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2015 Nissan Leaf SL: A Global EV For The Masses

The Infotainment System

Nissan taps Clarion for the Leaf's infotainment system. The system is engineered exclusively for the Leaf, and resembles an aftermarket double-DIN head unit with physical buttons to fill the center stack. It’s powered by Windows Embedded Automotive, but isn’t as refined as Ford SYNC with MyFord Touch or even the first-generation Kia UVO system. The UI is Spartan, focusing strictly on function. There aren’t any eye-catching menus or colors, just a boring blue screen with elementary-looking buttons. The UI's lack of detail can probably be traced back to the seven-inch display, which Nissan specifies as having an insanely low 320x240 QVGA resolution.

At the heart of the Leaf’s infotainment system is a Renesas SH-NaviJ2 SoC engineered solely for use in vehicle navigation systems. The 32-bit RISC SoC features a single SH-4A core, which is dated compared to platforms powered by Nvidia's Tegra or Intel's Atom. For those unfamiliar with the Renesas SH-4 architecture, it powered the Sega Dreamcast that debuted nearly 15 years ago. We were unable to confirm the exact clock rate Nissan enables, but Renesas offers the SoC in 336 or 400MHz variants. Although the processor is ancient by modern standards, the UI responds quickly enough to keep us satisfied.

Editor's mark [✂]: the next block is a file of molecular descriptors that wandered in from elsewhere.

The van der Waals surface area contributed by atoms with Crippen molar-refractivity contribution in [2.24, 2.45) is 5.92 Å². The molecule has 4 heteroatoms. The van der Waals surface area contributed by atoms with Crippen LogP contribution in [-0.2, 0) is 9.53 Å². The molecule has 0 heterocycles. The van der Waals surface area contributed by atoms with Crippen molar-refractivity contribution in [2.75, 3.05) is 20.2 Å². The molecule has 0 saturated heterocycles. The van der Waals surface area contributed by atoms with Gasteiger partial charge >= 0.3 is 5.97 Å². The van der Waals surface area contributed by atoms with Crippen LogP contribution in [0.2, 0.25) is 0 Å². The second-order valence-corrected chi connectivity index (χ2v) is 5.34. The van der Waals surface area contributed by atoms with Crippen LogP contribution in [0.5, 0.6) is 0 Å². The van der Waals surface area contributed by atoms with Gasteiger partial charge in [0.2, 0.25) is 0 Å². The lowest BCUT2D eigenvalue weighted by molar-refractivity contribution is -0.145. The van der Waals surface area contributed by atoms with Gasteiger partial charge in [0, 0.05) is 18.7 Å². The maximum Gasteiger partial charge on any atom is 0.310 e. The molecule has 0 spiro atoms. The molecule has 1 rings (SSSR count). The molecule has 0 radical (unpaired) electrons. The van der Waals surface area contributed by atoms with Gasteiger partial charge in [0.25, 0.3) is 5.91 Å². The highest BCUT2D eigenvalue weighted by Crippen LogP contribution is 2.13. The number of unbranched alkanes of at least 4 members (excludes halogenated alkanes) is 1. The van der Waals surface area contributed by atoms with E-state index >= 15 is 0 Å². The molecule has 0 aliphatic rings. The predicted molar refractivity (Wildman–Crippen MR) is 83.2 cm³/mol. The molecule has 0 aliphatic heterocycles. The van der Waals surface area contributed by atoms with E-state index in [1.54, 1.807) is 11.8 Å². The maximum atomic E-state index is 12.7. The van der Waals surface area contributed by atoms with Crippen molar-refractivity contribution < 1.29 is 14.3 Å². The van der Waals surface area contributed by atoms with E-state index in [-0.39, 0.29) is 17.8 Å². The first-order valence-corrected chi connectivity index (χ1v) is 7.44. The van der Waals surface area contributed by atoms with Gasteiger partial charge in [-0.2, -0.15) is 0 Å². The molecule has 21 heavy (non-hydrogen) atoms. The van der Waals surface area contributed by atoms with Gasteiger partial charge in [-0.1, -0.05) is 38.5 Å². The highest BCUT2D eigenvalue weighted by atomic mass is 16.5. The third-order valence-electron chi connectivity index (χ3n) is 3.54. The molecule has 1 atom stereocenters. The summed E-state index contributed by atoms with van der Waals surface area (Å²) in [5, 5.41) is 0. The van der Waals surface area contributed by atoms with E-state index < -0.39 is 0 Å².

In terms of music functionality, the Nissan Leaf infotainment system has an auxiliary input, USB connectivity, SiriusXM and standard AM/FM radio. The USB port enables support for flash drives, though it bears noting that folder and album navigation is unrefined. The system immediately starts playback of whichever folder you select, rather than letting you browse the directory and select a song first. The Infiniti JX35 we evaluated a couple of years did the same thing. The radio is fairly vanilla, supporting playback-only. There is no time-shifting SiriusXM or support for HD Radio, unfortunately.

Nothing about the standard navigation system stands out in terms of map quality or usability. However, certain tweaks added exclusively for the Leaf do improve the EV experience. Nissan includes plenty of charging stations as points of interest, along with a range map.